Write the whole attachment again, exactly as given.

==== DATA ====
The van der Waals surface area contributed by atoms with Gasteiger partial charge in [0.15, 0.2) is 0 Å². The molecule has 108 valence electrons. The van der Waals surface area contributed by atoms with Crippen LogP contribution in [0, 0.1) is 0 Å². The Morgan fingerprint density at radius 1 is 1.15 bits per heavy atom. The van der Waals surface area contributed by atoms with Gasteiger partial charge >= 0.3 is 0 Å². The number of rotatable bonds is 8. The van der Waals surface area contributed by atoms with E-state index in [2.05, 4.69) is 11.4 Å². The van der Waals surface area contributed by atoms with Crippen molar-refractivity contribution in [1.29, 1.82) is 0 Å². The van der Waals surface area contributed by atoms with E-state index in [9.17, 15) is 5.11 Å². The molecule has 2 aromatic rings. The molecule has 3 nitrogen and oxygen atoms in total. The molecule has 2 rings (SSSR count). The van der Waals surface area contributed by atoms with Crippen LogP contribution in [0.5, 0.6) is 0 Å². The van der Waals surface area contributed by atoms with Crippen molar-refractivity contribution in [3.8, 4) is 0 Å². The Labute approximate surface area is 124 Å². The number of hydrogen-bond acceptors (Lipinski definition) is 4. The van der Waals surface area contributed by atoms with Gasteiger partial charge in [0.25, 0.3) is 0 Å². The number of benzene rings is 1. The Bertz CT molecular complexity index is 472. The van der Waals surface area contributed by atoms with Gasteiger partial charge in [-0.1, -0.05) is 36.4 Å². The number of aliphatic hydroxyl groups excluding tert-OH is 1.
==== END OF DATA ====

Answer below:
The van der Waals surface area contributed by atoms with Gasteiger partial charge in [0.15, 0.2) is 0 Å². The molecule has 108 valence electrons. The van der Waals surface area contributed by atoms with Crippen LogP contribution in [0, 0.1) is 0 Å². The Morgan fingerprint density at radius 1 is 1.15 bits per heavy atom. The van der Waals surface area contributed by atoms with Gasteiger partial charge >= 0.3 is 0 Å². The number of rotatable bonds is 8. The van der Waals surface area contributed by atoms with E-state index in [2.05, 4.69) is 11.4 Å². The van der Waals surface area contributed by atoms with Crippen molar-refractivity contribution in [1.29, 1.82) is 0 Å². The van der Waals surface area contributed by atoms with E-state index in [9.17, 15) is 5.11 Å². The molecule has 2 aromatic rings. The molecule has 3 nitrogen and oxygen atoms in total. The molecule has 2 rings (SSSR count). The van der Waals surface area contributed by atoms with Crippen LogP contribution in [0.5, 0.6) is 0 Å². The van der Waals surface area contributed by atoms with Crippen molar-refractivity contribution in [3.8, 4) is 0 Å². The Labute approximate surface area is 124 Å². The number of hydrogen-bond acceptors (Lipinski definition) is 4. The van der Waals surface area contributed by atoms with Gasteiger partial charge in [0.25, 0.3) is 0 Å². The number of benzene rings is 1. The Bertz CT molecular complexity index is 472. The van der Waals surface area contributed by atoms with Gasteiger partial charge in [-0.1, -0.05) is 36.4 Å². The number of aliphatic hydroxyl groups excluding tert-OH is 1.